And the reason we know II Timothy is the final is because, you see, that’s where he makes reference to his being offered. In fact, turn with me to that portion, and you can see what we’re talking about. Just jump over to II Timothy. This is his last writing. II Timothy chapter 4 verse 7 and you can almost sense the heart of the Apostle as he now writes this final letter to his son in the faith, young Timothy. No, let’s go back to verse 6. I’m sorry, verse 6, where he says:
II Timothy 4:6-7
“For I am now ready to be offered, and the time of my departure (That is from this world.) is at hand. 7. I have fought a good fight, I have finished my course, I have kept the faith:” Doesn’t that just tear at you? Here the man has gone all these years now—from A.D. 40 on up to about A.D. 66, a period of about 25 or 26 years—suffering inexorably, one thing after the other, just to keep the Word going out.
In fact, I had a letter the other day which reminded me of this. He said, “Les, I’ve come to know the Lord through your program. But is it always this way? It just seems the minute I became a believer the bottom fell out of everything. My business began to suffer, somebody in the family had bad health…” and, ah, he just went on event after event. It would be enough to destroy your faith.
But as I was reading his letter, this is what I thought of. Look what the Apostle Paul suffered for 25 years as God’s chosen vessel. Now you would think, ordinarily, he should have just had a rose-petaled highway. But that isn’t the way it works. He suffered and he suffered and he suffered and only for one reason: to get the Gospel of salvation, as found in I Corinthians 15:1-4, out to the Gentile world.
And then he ends up having his head knocked off. So you see, whenever we as believers suffer set-backs and reverses and maybe bad health, don’t despair. Don’t think for a minute that this is a sign there’s something wrong. No. Because this is the way it has happened invariably. Here this man endured 25 or 26 years of suffering physically constantly, so that he could take the Gospel to the ends of the Roman Empire. Then verse 8, but he never despaired.
II Timothy 4:8
“Henceforth (In other words, now that he’s at the end of his earthly sojourn.) there is laid up for me a crown of righteousness, which the Lord, the righteous judge, shall give me at that day: and not to me only, (But to whom?) but unto all them also who love his appearing.”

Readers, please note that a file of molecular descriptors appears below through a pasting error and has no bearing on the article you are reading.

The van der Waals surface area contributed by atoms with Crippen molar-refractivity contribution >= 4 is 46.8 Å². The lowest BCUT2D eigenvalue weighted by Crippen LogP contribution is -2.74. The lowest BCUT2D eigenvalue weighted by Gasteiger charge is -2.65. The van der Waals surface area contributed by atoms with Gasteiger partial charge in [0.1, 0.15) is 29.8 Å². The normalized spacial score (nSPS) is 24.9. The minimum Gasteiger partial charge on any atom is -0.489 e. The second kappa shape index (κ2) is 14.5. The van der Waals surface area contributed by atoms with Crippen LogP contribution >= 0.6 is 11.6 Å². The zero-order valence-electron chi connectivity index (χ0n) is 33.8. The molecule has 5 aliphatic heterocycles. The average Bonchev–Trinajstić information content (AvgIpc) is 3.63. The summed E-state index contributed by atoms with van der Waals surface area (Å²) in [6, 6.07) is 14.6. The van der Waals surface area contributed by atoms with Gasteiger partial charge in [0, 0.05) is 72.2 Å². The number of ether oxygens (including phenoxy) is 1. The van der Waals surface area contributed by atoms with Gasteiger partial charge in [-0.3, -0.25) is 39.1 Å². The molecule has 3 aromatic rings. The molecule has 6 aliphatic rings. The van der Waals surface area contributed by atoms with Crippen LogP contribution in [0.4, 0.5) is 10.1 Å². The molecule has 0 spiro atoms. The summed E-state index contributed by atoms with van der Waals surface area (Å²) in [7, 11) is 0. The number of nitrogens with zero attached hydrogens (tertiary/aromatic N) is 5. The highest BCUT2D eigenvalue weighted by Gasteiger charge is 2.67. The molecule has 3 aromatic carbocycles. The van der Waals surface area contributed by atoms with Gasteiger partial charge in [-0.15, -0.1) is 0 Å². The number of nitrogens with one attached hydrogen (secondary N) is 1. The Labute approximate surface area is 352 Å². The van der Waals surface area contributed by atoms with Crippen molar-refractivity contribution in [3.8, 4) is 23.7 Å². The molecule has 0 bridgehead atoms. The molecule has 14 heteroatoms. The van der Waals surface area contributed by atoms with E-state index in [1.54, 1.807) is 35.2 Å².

You know what that means? The easiest crown a believer can gain is this one. Are you looking for the Lord’s return? Are you expectantly looking up and hoping for His soon return? Because if you do, and you do it sincerely, you’ve got one crown for sure—it’s what I say is the easiest one to attain.
Well anyway, II Timothy was written when he’s back in prison. He’s waiting for his execution to be carried out. But in I Timothy, he’s out of prison. He’s evidently won his own acquittal, and he’s writing from somewhere, probably up in Northern Greece. The language is such that we know it’s being written not in prison but rather out. And so is the Book of Titus. So we’ll take I Timothy, Titus, and probably Philemon, and then we’ll come back and wind up the Apostle’s ministry with the little letter to II Timothy. All right, back to I Timothy now for the rest of this program—verse 17—where we left off last week.
I Timothy 1:17
“Now unto the King eternal, immortal, invisible, the only wise God, be honor and glory for ever and ever. Amen.” All right, now we’re going to have to stop here a minute. Because, you remember, I’ve always made the point that Paul never refers to Christ as the King of the Church. And he doesn’t here.
He’s not referring to Christ being the King of the Church. He’s the Head of the Body for us as the Church people. But here he’s merely using the term King to show His Sovereignty—that He is a part and parcel of that eternal Sovereign Godhead. And that brings up another verse. Come back with me a moment to Colossians chapter 2 verse 9, because we’ve got to back up everything I say with Scripture.
Because I’ll tell you what, I’ve got a discerning and a critical audience. And that’s as it should be. I don’t mind a bit. And if I say something that isn’t definitively written, they say, “Now, Les, you’re always saying, ‘What does the Book say?’ But this time you said something that was your own idea.” Well, I try to always qualify that. I’ll almost always try to say, “Now this is my idea. I can’t show this from Scripture.” But when possible, I’m going to come right back and show you why I’m saying what I’m saying.
“For in him (Now, of course, you have to look up at verse 8 a minute, and it speaks of Christ, so–) For in him (in Christ) dwelleth all the fullness of the (What?) the Godhead (Or the Father, Son and Holy Spirit—what we call the Triune God.) for in Christ dwelleth all the fullness of the Godhead (What’s the next word?) bodily.”
Bodily. Now see, here’s where we have a change of venue or whatever—modus operandi. Come back to Timothy, if you will. Because you see, all the way up until Christ’s first advent, the Godhead was—and again, going back there into Colossians 1—the Godhead was what? Invisible. Nobody had ever seen God at any time in the Triune Godhead. It was invisible.